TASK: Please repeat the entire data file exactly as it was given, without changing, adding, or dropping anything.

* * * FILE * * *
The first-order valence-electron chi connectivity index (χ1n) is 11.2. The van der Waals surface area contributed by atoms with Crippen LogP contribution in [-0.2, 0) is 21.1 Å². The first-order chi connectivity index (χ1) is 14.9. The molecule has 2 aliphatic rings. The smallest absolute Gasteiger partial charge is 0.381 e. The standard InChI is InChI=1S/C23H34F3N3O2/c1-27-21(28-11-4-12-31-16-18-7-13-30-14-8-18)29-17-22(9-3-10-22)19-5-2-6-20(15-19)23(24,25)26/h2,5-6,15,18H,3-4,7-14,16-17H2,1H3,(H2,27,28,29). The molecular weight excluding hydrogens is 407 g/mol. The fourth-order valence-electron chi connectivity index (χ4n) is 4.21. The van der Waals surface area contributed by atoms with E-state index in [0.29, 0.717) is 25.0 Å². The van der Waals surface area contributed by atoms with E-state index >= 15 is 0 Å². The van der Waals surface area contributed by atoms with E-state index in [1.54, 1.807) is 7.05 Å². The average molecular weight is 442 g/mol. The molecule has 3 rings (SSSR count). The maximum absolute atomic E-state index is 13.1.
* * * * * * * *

The first-order valence-electron chi connectivity index (χ1n) is 11.2. The van der Waals surface area contributed by atoms with Crippen LogP contribution in [-0.2, 0) is 21.1 Å². The first-order chi connectivity index (χ1) is 14.9. The molecule has 2 aliphatic rings. The smallest absolute Gasteiger partial charge is 0.381 e. The standard InChI is InChI=1S/C23H34F3N3O2/c1-27-21(28-11-4-12-31-16-18-7-13-30-14-8-18)29-17-22(9-3-10-22)19-5-2-6-20(15-19)23(24,25)26/h2,5-6,15,18H,3-4,7-14,16-17H2,1H3,(H2,27,28,29). The molecular weight excluding hydrogens is 407 g/mol. The fourth-order valence-electron chi connectivity index (χ4n) is 4.21. The van der Waals surface area contributed by atoms with E-state index in [0.29, 0.717) is 25.0 Å². The van der Waals surface area contributed by atoms with E-state index >= 15 is 0 Å². The van der Waals surface area contributed by atoms with E-state index in [1.54, 1.807) is 7.05 Å². The average molecular weight is 442 g/mol. The molecule has 3 rings (SSSR count). The maximum absolute atomic E-state index is 13.1.